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Men's Hockey Set to Take On Minnesota State in First Round of NCAA Tournament

Junior goaltender Mitchell Gibson engages in a physical battle in front of the net with a Yale attacker in a 2-0 victory over the Bulldogs on Feb. 11. Gibson's heroics helped Harvard emerge with an ECAC Championship and NCAA Tournament bid.
Junior goaltender Mitchell Gibson engages in a physical battle in front of the net with a Yale attacker in a 2-0 victory over the Bulldogs on Feb. 11. Gibson's heroics helped Harvard emerge with an ECAC Championship and NCAA Tournament bid. By Julian J. Giordano
By Bridget T. Sands and Aaron B. Shuchman, Crimson Staff Writers

Mere days after upsetting No. 6 Quinnipiac in the ECAC Tournament championship game, the Harvard men’s ice hockey team is set to take on an even tougher challenge in the Albany Regional’s No. 1 seed Minnesota State Mavericks. The game will be played at 12 pm on March 24 at MVP Arena in Albany, N.Y, and it will be the first-ever meeting between the two programs.

“We have a really talented team. We can get up and down the ice with anybody,” claimed head coach Ted Donato ’91. “We have some really good players that can play against anybody, they've shown that on the world stage…We're not going in thinking that we have to pull a rabbit out of our hands. We're gonna go in and put our best game forward and go in and try to earn a victory.”

“It started even before this weekend- the resiliency of this group and the calmness under pressure when we do go down a goal or something happens that isn't in our favor and we kind of have to fight through that to get a few more goals than we thought we needed,” added senior forward and captain Casey Dornbach. “This has been the tightest knit group and the best group that I’ve been a part of since being here at Harvard. We have a lot of guys that want to get better, that want to do something special.”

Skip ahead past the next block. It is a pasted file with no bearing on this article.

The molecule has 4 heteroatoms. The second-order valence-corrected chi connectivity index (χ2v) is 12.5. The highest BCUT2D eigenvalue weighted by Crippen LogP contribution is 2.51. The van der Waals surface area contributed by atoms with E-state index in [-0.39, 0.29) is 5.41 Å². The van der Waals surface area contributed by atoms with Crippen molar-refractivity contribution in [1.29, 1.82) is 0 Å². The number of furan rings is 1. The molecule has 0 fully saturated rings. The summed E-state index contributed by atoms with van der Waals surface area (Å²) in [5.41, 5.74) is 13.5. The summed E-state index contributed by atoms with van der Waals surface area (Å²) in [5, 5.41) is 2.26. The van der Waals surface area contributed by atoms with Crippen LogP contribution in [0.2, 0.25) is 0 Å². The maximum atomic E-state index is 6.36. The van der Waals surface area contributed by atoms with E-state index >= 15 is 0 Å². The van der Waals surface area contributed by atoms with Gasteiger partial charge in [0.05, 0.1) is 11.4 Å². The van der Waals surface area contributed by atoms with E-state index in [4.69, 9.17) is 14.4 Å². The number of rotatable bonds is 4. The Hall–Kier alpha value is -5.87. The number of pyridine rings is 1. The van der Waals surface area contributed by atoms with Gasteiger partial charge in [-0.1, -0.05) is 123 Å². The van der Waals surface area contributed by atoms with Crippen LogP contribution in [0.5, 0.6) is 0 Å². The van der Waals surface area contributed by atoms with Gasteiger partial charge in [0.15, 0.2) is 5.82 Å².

The Mavericks, members of the Central Collegiate Hockey Association (CCHA), spent the majority of the regular season on top of the NCAA rankings before being supplanted by the Michigan Wolverines in the NCAA tournament seeding. After finishing the regular season with a 35-5-0 record, Minnesota State defeated the St. Thomas Tommies, the Northern Michigan Wildcats, and then the Bemidji State Beavers to win the Mason Cup, the CCHA’s postseason championship. The Mavericks are elite on both ends of the ice, ranking second in the nation with 4.17 goals per game and 1.27 goals-against per game.

Leading the Mavericks on the ice are forward Nathan Smith and goaltender Dryden McKay, both finalists for the 2022 Hobey Baker Award, which is given to the top player in college hockey. Smith, a prospect for the National Hockey League (NHL)’s Arizona Coyotes, has recorded 49 points (18 goals, 31 assists) in 34 games played this season, which is second in the country behind University of Denver forward Bobby Brink. McKay, a two-time All-American and previous Hobey Baker finalist, has recorded a 1.27 goals-against average and .934 save percentage, both of which are in the top five nationally.

Despite playing in the CCHA, a weaker conference where only two other teams had winning records, the Mavericks recorded several wins against top competition, defeating then-No.1 ranked University of Massachusetts-Amherst in October, while splitting a series with then-No.2 ranked St. Cloud State later that month. Minnesota State also defeated then-No. 10 Providence before losing to then-No.3 Michigan.